This has led me to the realization that my boards could look much more exciting than they do currently, and that our highly optimized modern PCB fabrication process provides a lot of room for experimentation. This article will discuss some of the options available when creating non-traditional PCBs.

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Pack Your Plywood Cuts with Genetic Algortihms

Reading (or writing!) Hackaday, we find that people are often solving problems for us that we didn’t even know that we had. Take [Jack Qiao]’s SVGnest for instance. If you’ve ever used a laser cutter, for instance, you’ve probably thought for a second or two about how to best pack the objects into a sheet, given it your best shot, and then moved on. But if you had a lot of parts, and their shapes were irregular, and you wanted to minimize materials cost, you’d think up something better.

SVGnest, which runs in a browser, takes a bunch of SVG shapes and a bounding box as an input, and then tries to pack them all as well as possible. Actually optimizing the placement is a computationally expensive proposition, and that’s considering the placement order to be fixed and allowing only 90 degree rotations of each piece.

Once you consider all the possible orders in which you place the pieces, it becomes ridiculously computationally expensive, so SVGnest cheats and uses a genetic algorithm, which essentially swaps a few pieces and tests for an improvement many, many times over. Doing this randomly would be silly, so the routine packs the biggest pieces first, and then back-fills the small ones wherever they fit, possibly moving the big ones around to accommodate.

That’s a lot of computational work, but the end result is amazing. SVGnest packs shapes better than we could ever hope to, and as well as some commercial nesting software. Kudos. And now that the software is written, as soon as you stumble upon this problem yourself, you have a means to get to the solution. Thanks [Jack]!

KiCad 4.0 is Released

If you’re a KiCad user, as many of us here at Hackaday are, you’ll be elated to hear that KiCad 4.0 has just been released! If you’re not yet a KiCad user, or if you’ve given it a shot in the past, now’s probably a good time to give it a try. (Or maybe wait until the inevitable 4.0.1 bugfix version comes out.)

If you’ve been using the old “stable” version of KiCad (from May 2013!), you’ve got a lot of catching-up to do.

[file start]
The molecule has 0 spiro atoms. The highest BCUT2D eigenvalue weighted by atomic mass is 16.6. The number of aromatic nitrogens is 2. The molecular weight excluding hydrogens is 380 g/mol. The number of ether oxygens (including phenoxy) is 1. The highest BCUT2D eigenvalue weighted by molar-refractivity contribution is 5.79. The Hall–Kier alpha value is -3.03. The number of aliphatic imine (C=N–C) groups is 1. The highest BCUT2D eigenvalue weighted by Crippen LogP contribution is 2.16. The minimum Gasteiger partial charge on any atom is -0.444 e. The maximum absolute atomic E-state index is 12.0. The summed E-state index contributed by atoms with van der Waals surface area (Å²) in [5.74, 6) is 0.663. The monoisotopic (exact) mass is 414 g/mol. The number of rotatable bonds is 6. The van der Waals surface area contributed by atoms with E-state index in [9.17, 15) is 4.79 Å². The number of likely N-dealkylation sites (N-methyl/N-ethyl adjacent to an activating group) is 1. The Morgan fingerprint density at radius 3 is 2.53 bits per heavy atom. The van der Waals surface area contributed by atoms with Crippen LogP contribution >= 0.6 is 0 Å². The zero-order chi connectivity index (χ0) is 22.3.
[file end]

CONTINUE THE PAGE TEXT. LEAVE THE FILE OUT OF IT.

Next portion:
The official part footprint libraries changed their format sometime in 2014, and are all now hosted on GitHub in separate “.pretty” folders for modularity and ease of updating. Unfortunately, this means that you’ll need to be a little careful with your projects until you’ve switched all the parts over. The blow is softened by a “component rescue helper” but you’re still going to need to be careful if you’re still using old schematics with the new version.

The most interesting change, from a basic PCB-layout perspective, is the push-and-shove router. We’re looking for a new demo video online, but this one from earlier this year will have to do for now. We’ve been using various “unstable” builds of KiCad for the last two years just because of this feature, so it’s awesome to see it out in an actual release. The push-and-shove router still has some quirks, and doesn’t have all the functionality of the original routers, though, so we often find ourselves switching back and forth. But when you need the push-and-shove feature, it’s awesome.

If you’re doing a board where timing is critical, KiCad 4.0 has a bunch of differential trace and trace-length tuning options that are something far beyond the last release. The 3D board rendering has also greatly improved.

Indeed, there are so many improvements that have been made over the last two and a half years, that everybody we know has been using the nightly development builds of KiCad instead of the old stable version. If you’ve been doing the same, version 4.0 may not have all that much new for you. But if you’re new to KiCad, now’s a great time to jump in.

We’ve covered KiCad hacks before, and have another article on KiCad add-on utilities in the pipeline as we write this. For beginners, [Chris Gammell]’s tutorial video series is still relevant, and is a must-watch.

Thanks [LC] for the newsworthy tip!